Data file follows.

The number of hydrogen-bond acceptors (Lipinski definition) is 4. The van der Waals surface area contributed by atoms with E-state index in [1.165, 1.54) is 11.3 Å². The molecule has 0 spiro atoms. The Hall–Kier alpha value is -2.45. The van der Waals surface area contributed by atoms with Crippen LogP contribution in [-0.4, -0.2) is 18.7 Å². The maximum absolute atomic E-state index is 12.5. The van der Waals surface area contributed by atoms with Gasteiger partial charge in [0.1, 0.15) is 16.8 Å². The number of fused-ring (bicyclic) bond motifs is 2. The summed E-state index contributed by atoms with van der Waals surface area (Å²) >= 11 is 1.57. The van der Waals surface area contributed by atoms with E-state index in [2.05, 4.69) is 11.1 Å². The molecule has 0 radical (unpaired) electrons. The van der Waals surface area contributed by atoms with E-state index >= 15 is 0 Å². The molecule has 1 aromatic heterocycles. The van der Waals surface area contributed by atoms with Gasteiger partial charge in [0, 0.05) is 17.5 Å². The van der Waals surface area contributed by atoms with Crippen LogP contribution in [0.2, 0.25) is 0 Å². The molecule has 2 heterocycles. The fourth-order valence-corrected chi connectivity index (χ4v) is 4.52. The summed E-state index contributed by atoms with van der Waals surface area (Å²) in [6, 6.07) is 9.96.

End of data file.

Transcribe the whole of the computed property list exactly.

The number of hydrogen-bond acceptors (Lipinski definition) is 4. The van der Waals surface area contributed by atoms with E-state index in [1.165, 1.54) is 11.3 Å². The molecule has 0 spiro atoms. The Hall–Kier alpha value is -2.45. The van der Waals surface area contributed by atoms with Crippen LogP contribution in [-0.4, -0.2) is 18.7 Å². The maximum absolute atomic E-state index is 12.5. The van der Waals surface area contributed by atoms with Gasteiger partial charge in [0.1, 0.15) is 16.8 Å². The number of fused-ring (bicyclic) bond motifs is 2. The summed E-state index contributed by atoms with van der Waals surface area (Å²) >= 11 is 1.57. The van der Waals surface area contributed by atoms with E-state index in [2.05, 4.69) is 11.1 Å². The molecule has 0 radical (unpaired) electrons. The van der Waals surface area contributed by atoms with E-state index >= 15 is 0 Å². The molecule has 1 aromatic heterocycles. The van der Waals surface area contributed by atoms with Gasteiger partial charge in [0, 0.05) is 17.5 Å². The van der Waals surface area contributed by atoms with Crippen LogP contribution in [0.2, 0.25) is 0 Å². The molecule has 2 heterocycles. The fourth-order valence-corrected chi connectivity index (χ4v) is 4.52. The summed E-state index contributed by atoms with van der Waals surface area (Å²) in [6, 6.07) is 9.96.